The Dutch national drink is Jenever (Dutch gin), served chilled by itself or with a beer chaser – pilsner style lagers being the most popular.


Sports clubs are very popular in Dutch culture with almost 7 million participating in some type of sporting activity, such as football (soccer), speed and leisure skating, tennis, and cycling.  Football is the national game of the Netherlands and the Dutch love to cycle. After all, there are more bicycles in the Netherlands than people. 

The Dutch are also lucky enough to get at least five weeks of vacation a year so, in addition to sports, they have more time to spend with family and friends, travelling, and socializing over food and drink. 

The Dutch also do glamping – when the Dutch camp, they do it in style. The Netherlands holds many music, dance and film festivals, such as the Amsterdam Roots festival, the Cannabis Cup in Amsterdam, and the Holland Dance festival, to name but a few. The Dutch even hold the rather strange Amsterdam Stiletto Run where hundreds of (mostly) women can be seen running 100 meters in high heels. 

Ok…. The Dutch also do their holidays big!  The Christmas season kicks off with Sinterklaas celebrated on December 5h, Christmas on December 25, with a possible 2ndChristmas on December 26th.  They celebrate Kings Day (Koningsdag) on April 27th, where everyone dresses up in orange, the official color of the Dutch royal family.  To end the year, New Year’s Eve is celebrated with a lot (A LOT) of fireworks!


The Netherlands uses the Euro (€).  Exchange rates are usually favorable for Europeans but could fluctuate in the other direction. Check throughout your travel planning phase on any exchange rate changes.


Netherlands has all modern forms of transportation, including Uber (research in advance if they are in your destination area), and other regional ridesharing services and apps, so getting around and booking transportation in advance or working on the fly, is no problem.


Traveling in a new country is easier when you know the country’s tipping etiquette in advance as each country has its own rules.  That said, country rules and norms can shift, so here is an international tipping resource for over 70 countries to use as a general guideline that I have found is constantly updated.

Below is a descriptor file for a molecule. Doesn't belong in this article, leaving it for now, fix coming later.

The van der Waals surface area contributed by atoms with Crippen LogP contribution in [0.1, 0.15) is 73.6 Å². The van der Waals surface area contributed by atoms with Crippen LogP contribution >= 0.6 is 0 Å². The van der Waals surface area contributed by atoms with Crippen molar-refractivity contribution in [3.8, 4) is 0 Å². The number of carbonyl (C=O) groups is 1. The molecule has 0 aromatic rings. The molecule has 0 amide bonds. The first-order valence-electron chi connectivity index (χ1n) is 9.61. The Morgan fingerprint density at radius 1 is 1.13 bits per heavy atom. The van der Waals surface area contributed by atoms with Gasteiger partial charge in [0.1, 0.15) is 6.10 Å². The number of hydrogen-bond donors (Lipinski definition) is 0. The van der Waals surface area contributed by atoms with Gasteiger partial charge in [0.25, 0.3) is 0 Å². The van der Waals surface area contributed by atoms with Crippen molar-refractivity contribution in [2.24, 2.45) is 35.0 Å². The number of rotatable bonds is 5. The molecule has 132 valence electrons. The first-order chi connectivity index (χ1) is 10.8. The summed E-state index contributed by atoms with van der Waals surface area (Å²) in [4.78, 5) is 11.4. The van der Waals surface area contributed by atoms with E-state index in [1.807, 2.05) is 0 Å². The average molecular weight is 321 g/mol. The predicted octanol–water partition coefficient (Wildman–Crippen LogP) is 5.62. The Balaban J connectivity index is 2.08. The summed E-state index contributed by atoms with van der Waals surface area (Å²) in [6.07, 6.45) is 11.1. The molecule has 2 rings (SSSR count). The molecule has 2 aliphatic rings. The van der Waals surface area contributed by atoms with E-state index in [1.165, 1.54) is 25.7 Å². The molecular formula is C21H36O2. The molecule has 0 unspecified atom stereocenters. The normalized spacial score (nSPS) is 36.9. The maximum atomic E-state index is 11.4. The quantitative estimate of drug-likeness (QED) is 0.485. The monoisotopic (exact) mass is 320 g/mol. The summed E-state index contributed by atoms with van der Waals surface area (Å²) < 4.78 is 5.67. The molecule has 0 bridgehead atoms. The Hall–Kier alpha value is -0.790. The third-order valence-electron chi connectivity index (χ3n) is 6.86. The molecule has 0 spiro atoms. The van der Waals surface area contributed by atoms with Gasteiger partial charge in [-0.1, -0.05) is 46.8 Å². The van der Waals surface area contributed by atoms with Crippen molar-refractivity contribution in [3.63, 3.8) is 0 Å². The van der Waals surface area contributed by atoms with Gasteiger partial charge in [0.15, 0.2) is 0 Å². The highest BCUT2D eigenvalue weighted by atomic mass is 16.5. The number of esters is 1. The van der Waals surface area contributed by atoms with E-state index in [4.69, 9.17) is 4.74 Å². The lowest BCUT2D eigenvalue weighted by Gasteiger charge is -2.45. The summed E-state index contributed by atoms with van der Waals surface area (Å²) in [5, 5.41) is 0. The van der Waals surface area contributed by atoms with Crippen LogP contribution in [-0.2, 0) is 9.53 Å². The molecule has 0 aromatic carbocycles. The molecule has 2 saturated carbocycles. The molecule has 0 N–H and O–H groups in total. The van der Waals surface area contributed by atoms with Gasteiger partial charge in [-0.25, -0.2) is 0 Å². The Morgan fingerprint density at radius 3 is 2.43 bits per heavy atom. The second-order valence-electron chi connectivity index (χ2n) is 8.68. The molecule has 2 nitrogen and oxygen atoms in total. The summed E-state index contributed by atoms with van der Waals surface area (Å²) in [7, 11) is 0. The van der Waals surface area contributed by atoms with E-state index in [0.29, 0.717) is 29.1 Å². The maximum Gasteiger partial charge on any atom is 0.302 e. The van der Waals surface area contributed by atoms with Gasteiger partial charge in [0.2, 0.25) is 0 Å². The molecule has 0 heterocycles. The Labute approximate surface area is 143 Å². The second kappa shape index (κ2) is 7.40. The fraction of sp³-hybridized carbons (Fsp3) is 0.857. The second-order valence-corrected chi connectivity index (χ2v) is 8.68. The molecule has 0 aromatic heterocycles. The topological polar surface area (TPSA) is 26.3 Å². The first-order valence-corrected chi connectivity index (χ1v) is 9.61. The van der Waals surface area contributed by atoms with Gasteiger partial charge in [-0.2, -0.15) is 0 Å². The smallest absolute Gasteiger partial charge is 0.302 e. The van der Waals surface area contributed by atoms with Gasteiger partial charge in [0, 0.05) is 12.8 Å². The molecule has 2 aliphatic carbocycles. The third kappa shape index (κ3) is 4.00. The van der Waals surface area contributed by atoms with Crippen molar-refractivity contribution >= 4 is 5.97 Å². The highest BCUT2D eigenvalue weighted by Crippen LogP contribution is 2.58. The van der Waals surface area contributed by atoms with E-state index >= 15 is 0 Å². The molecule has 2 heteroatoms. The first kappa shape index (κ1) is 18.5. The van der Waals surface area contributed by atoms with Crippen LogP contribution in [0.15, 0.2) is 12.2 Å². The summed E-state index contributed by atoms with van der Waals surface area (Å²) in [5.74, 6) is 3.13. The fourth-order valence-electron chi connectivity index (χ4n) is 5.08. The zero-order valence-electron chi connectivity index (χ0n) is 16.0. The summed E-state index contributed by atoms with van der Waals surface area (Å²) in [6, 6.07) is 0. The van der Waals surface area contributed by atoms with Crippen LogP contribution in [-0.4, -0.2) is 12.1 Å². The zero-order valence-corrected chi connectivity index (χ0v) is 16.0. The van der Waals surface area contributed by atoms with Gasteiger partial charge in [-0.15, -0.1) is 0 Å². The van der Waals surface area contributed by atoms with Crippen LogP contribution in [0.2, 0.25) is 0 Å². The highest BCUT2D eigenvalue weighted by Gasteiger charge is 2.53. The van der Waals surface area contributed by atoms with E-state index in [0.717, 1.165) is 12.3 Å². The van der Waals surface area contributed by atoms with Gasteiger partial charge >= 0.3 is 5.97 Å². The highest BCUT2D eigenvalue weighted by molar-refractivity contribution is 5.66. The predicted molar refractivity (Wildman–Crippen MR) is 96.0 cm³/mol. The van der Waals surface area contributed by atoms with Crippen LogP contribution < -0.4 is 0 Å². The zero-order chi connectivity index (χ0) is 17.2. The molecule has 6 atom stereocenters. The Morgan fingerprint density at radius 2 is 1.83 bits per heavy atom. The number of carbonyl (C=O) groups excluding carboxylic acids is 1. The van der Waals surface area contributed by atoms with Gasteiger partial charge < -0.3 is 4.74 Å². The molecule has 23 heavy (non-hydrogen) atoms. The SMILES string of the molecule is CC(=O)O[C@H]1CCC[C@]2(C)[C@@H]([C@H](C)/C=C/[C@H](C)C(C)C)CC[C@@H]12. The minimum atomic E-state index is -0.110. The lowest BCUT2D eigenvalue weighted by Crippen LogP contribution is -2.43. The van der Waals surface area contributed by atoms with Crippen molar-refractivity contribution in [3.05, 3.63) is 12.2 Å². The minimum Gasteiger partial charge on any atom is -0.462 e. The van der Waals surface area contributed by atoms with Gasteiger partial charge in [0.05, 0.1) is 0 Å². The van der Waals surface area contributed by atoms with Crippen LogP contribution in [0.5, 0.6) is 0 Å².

What’s not on there is how to tip a concierge, beauty salons or spas, travel or tour guides, etc.  For these extras, it is acceptable to tip 10% at minimum. Remember, tipping is for good service only.

Additionally, you should always tip in the local currency (if tipping in cash), and do not be offended if your tip is refused as it may not be the norm. I feel it’s always better to offer a tip for good service than not, unless I know it will be considered offensive, like in Japan.


A key activity to do in your early planning stage is to know, at minimum, the national holidays. I so suggest also looking into the local holidays.  It’s a complete bummer to spend time and money to take the holiday of your lifetime and when you show up at one of your key attractions, it’s closed due to a holiday.  It’s also not fun trying to travel and have a hard time accessing travel or other essential resources when no one is around because, yes, it’s a local holiday.  So take just a few moments to look at Netherlands’ holidays.


Besides money, required ID and your ticket, Netherlands voltage is 230V and the standard frequency is 50 Hz, so bring Type C and F adapters (it doesn’t hurt to bring two of each) for Netherlands outlets and research if your electronics require a voltage converter, if not already included in the adapter; or, you can bring electronics already adapted for Netherlands outlets or wait to purchase them there (I recommend just bringing the adapters with converter).  Remember, most smart phones, tablets and laptops don’t require a converter, but double-check your device(s) before you leave home.  If you are going to another country in addition to the Netherlands on your trip, you can check the global adapters list to make sure you’re prepared. I have also provided suggested adapters below for your convenience!

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From the U.S., you will need a valid passport.  Visas are not required if your stay is less than 3 months.  Make sure your passport expiration date is greater than 6 months from your return to the U.S.  The U.S. State Department always has their link up to date with pertinent information when traveling to Netherlands.  It is advised to always check there during your planning stage and again before you leave.  If you are not from the U.S., please check your government’s website.